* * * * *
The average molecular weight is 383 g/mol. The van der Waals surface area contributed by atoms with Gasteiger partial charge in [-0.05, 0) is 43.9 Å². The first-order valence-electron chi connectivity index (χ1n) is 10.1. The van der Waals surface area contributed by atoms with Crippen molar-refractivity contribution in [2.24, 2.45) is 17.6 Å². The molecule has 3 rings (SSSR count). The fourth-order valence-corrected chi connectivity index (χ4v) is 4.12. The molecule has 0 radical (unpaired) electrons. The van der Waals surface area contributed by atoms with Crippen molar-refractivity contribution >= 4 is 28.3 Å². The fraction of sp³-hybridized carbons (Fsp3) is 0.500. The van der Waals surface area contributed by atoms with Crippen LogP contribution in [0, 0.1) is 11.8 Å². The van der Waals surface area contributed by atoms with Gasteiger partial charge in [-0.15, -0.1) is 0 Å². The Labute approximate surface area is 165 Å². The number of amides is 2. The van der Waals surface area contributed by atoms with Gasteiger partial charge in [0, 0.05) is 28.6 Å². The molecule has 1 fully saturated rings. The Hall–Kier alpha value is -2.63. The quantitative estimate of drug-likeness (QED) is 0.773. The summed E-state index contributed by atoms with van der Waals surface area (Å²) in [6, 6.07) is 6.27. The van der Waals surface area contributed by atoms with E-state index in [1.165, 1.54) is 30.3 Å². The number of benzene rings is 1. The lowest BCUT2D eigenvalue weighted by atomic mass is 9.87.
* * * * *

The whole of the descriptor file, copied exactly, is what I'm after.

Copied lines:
The average molecular weight is 383 g/mol. The van der Waals surface area contributed by atoms with Gasteiger partial charge in [-0.05, 0) is 43.9 Å². The first-order valence-electron chi connectivity index (χ1n) is 10.1. The van der Waals surface area contributed by atoms with Crippen molar-refractivity contribution in [2.24, 2.45) is 17.6 Å². The molecule has 3 rings (SSSR count). The fourth-order valence-corrected chi connectivity index (χ4v) is 4.12. The molecule has 0 radical (unpaired) electrons. The van der Waals surface area contributed by atoms with Crippen molar-refractivity contribution >= 4 is 28.3 Å². The fraction of sp³-hybridized carbons (Fsp3) is 0.500. The van der Waals surface area contributed by atoms with Crippen LogP contribution in [0, 0.1) is 11.8 Å². The van der Waals surface area contributed by atoms with Gasteiger partial charge in [-0.15, -0.1) is 0 Å². The Labute approximate surface area is 165 Å². The number of amides is 2. The van der Waals surface area contributed by atoms with Gasteiger partial charge in [0, 0.05) is 28.6 Å². The molecule has 1 fully saturated rings. The Hall–Kier alpha value is -2.63. The quantitative estimate of drug-likeness (QED) is 0.773. The summed E-state index contributed by atoms with van der Waals surface area (Å²) in [6, 6.07) is 6.27. The van der Waals surface area contributed by atoms with E-state index in [1.165, 1.54) is 30.3 Å². The number of benzene rings is 1. The lowest BCUT2D eigenvalue weighted by atomic mass is 9.87.